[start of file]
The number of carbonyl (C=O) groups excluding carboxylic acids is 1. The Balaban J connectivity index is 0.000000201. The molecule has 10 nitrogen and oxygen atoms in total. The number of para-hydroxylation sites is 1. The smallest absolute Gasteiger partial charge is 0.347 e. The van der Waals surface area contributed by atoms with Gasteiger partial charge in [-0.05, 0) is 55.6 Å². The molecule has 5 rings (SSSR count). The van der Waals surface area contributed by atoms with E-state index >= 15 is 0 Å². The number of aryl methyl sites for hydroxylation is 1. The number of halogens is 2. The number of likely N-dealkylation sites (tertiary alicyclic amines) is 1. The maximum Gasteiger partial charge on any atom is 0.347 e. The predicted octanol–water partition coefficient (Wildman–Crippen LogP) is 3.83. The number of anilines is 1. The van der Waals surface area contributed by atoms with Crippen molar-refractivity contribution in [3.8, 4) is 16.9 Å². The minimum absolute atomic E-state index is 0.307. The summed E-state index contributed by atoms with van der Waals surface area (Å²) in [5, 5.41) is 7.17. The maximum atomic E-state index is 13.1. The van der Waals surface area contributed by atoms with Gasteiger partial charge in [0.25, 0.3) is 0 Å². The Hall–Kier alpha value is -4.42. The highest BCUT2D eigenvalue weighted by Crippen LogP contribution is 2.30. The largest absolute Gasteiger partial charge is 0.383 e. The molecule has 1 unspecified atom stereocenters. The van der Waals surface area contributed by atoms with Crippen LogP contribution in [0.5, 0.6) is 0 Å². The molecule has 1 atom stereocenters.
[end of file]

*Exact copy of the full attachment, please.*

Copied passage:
The number of carbonyl (C=O) groups excluding carboxylic acids is 1. The Balaban J connectivity index is 0.000000201. The molecule has 10 nitrogen and oxygen atoms in total. The number of para-hydroxylation sites is 1. The smallest absolute Gasteiger partial charge is 0.347 e. The van der Waals surface area contributed by atoms with Gasteiger partial charge in [-0.05, 0) is 55.6 Å². The molecule has 5 rings (SSSR count). The van der Waals surface area contributed by atoms with E-state index >= 15 is 0 Å². The number of aryl methyl sites for hydroxylation is 1. The number of halogens is 2. The number of likely N-dealkylation sites (tertiary alicyclic amines) is 1. The maximum Gasteiger partial charge on any atom is 0.347 e. The predicted octanol–water partition coefficient (Wildman–Crippen LogP) is 3.83. The number of anilines is 1. The van der Waals surface area contributed by atoms with Crippen molar-refractivity contribution in [3.8, 4) is 16.9 Å². The minimum absolute atomic E-state index is 0.307. The summed E-state index contributed by atoms with van der Waals surface area (Å²) in [5, 5.41) is 7.17. The maximum atomic E-state index is 13.1. The van der Waals surface area contributed by atoms with Gasteiger partial charge in [0.25, 0.3) is 0 Å². The Hall–Kier alpha value is -4.42. The highest BCUT2D eigenvalue weighted by Crippen LogP contribution is 2.30. The largest absolute Gasteiger partial charge is 0.383 e. The molecule has 1 unspecified atom stereocenters. The van der Waals surface area contributed by atoms with Crippen LogP contribution in [0.5, 0.6) is 0 Å². The molecule has 1 atom stereocenters.